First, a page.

Monday, January 14, 2008

Teaching from Fear

This is my "favorite" student evaluation comment from last term:
Slick Willy needs to be reminded that a class is not a Ph.D. oral defense—few students, if any, care about his radical new academic reading of The Republic, or his pontificating on the meaningless, petty aspects of the text. Students register for this class expecting to get a reasonably thorough understanding of early and important works of political philosophy. Instead, they get windy explanations on pedantic and arcane (and supremely uninteresting) details from the text. Roberts is undeniably a bright and articulate guy, but he's stuck in graduate school pretensions. If this continues, Roberts will become the epitome of McGill's worst (but all too often typical)—professors who are stuck in their own academic world, who care nothing about students or teaching.
Of course, I would like to protest. That's not me. It's laughably wrong. Etc. And yet...

There is no denying that moving from Washington & Jefferson College to McGill University intimidated the hell out of me. My new colleagues intimidated me, but the students intimidated me even more. Or, at least, I felt on display before them, pinned and mounted in the market of their affections. And the bigger of my two classes was, by far, the worst in this regard. And I taught it from the position of my fear: I prepared endlessly, I tried to impress them with my erudition, I tried to make myself feel necessary. So, in that sense, this student is right: I approached class as if it were a Ph.D. oral defense. Or at least, as if I needed to defend myself.

I would like to think I got past that over the course of last term. It certainly was not a monotonous feature of even the Greek political theory course (and my smaller course, on 19th Century theory was radically different, and much more successful). But there was too much of it, for sure. So, I'm sorry for that, my anonymous hater.

This term, the scariest class for me is Aristotle, but not because of the students, per se. It is more the specter of the multiple Aristotle scholars in the Philosophy Department, who are not looking over my shoulder at all, but who inhabit my brain anyway, like so many super-egos. So far, I think I have handled this fear better; I'm still preparing like a madman, but I told my students on the first day (and again on the second) that I was the least necessary thing in the classroom, and that they didn't need me to explain the text to them. I don't mind being thought of as a tough teacher, a hard grader, or the like. I just don't want to teach from out of my fears.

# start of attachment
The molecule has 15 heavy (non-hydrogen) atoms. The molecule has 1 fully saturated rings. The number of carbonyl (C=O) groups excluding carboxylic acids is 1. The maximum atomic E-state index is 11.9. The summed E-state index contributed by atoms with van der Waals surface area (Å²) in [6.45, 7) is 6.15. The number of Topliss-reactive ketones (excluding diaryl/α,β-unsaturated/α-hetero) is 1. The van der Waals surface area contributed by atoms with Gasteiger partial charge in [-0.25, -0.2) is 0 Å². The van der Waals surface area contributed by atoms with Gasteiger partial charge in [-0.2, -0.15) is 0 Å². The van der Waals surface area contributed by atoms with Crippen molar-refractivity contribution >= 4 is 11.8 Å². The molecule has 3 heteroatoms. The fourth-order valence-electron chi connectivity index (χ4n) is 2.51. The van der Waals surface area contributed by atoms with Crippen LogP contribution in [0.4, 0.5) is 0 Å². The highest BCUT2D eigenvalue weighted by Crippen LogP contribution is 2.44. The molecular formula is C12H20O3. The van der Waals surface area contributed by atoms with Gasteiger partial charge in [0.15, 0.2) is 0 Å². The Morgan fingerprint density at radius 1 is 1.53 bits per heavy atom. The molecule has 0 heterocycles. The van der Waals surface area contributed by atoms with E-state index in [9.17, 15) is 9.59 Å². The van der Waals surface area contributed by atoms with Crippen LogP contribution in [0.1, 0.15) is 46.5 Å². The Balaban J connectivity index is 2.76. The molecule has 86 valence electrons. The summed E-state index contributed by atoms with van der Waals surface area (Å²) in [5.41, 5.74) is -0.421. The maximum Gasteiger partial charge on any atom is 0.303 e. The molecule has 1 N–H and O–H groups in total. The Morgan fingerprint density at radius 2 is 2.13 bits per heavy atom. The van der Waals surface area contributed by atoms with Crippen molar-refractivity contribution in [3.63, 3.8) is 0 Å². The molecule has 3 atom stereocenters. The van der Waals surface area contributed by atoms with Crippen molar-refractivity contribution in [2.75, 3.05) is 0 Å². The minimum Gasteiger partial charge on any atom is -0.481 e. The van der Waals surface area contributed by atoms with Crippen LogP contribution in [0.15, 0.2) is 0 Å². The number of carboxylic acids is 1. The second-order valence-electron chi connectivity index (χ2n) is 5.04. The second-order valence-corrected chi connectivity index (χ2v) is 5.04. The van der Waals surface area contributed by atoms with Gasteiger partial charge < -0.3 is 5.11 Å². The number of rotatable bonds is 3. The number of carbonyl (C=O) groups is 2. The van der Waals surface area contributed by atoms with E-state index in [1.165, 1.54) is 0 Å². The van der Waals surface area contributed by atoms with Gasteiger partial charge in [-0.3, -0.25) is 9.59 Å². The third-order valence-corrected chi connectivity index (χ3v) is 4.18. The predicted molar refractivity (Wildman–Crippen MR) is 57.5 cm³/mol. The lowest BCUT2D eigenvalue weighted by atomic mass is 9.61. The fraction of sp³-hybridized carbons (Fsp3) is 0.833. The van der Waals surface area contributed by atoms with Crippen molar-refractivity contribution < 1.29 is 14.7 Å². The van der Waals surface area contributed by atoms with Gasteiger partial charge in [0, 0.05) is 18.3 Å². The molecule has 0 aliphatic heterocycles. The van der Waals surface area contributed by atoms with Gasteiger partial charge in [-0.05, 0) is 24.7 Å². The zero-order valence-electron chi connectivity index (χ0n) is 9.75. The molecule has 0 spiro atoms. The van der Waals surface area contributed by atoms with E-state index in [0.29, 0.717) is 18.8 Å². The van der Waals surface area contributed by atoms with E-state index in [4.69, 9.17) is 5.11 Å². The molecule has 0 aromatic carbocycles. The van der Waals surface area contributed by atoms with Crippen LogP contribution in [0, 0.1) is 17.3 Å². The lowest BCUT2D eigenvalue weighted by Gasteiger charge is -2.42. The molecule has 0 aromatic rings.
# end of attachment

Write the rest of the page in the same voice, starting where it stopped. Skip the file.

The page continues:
3 comments:

Mickey's Mom said...

I congratulate you on having what we in my field (psychiatry and psychodynamics) call "self-observing ego." You're a quick study: it takes may patients in analysis and therapy YEARS to get what you've come to in a term. My son is a first year at McGill. You're right: tough crowd. They know that if one can't make it comprehensible and meaningful for them, one probably is a little defensive. Relax! Make the material sing for them- be joyful about the work, your life's work and they will respond in kind!! :) Good luck!

unemployed negativity said...

had a similar experience when I (briefly) switched from teaching at a state school to teaching at a small quasi-elite liberal arts college. A combination of fear and a misplaced sense of opportunity led me to teach some of the most over the top classes of my life, basically graduate classes.

I think that you are right to focus on the affective force underlying the teaching rather than the content. Students respond to fear, boredom, and excitement at a fundamental level, the imitation of affects.

It also helped me to realize that despite all of the hierarchical divisions between different types of schools, college students are basically college students.

Will Roberts said...

mickey's mom: Thanks for the words of encouragement.

u.n.: I agree that college students are college students, but your second point is even more important, I think, and cuts across whatever sociological generalizations one might make. Being in the position of a student, regardless of all other factors, subjects you to a teacher's way of being.